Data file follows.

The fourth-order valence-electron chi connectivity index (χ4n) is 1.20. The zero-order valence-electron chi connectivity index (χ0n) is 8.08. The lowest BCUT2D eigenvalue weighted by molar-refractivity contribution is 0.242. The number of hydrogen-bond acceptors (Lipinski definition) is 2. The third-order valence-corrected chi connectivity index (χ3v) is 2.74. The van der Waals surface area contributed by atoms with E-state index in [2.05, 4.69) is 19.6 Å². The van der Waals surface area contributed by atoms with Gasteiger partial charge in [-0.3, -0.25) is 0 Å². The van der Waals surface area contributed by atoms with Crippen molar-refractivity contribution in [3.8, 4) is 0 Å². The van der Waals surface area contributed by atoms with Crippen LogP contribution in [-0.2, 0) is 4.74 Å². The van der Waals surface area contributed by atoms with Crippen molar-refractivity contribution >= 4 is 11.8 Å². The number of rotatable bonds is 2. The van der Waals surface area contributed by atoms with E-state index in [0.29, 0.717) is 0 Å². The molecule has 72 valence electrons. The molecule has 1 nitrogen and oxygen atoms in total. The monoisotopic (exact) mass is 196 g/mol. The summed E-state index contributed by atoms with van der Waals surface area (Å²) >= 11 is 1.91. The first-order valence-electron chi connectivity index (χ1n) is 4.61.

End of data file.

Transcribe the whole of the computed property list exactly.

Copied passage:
The fourth-order valence-electron chi connectivity index (χ4n) is 1.20. The zero-order valence-electron chi connectivity index (χ0n) is 8.08. The lowest BCUT2D eigenvalue weighted by molar-refractivity contribution is 0.242. The number of hydrogen-bond acceptors (Lipinski definition) is 2. The third-order valence-corrected chi connectivity index (χ3v) is 2.74. The van der Waals surface area contributed by atoms with E-state index in [2.05, 4.69) is 19.6 Å². The van der Waals surface area contributed by atoms with Gasteiger partial charge in [-0.3, -0.25) is 0 Å². The van der Waals surface area contributed by atoms with Crippen molar-refractivity contribution in [3.8, 4) is 0 Å². The van der Waals surface area contributed by atoms with Crippen LogP contribution in [-0.2, 0) is 4.74 Å². The van der Waals surface area contributed by atoms with Crippen molar-refractivity contribution >= 4 is 11.8 Å². The number of rotatable bonds is 2. The van der Waals surface area contributed by atoms with E-state index in [0.29, 0.717) is 0 Å². The molecule has 72 valence electrons. The molecule has 1 nitrogen and oxygen atoms in total. The monoisotopic (exact) mass is 196 g/mol. The summed E-state index contributed by atoms with van der Waals surface area (Å²) >= 11 is 1.91. The first-order valence-electron chi connectivity index (χ1n) is 4.61.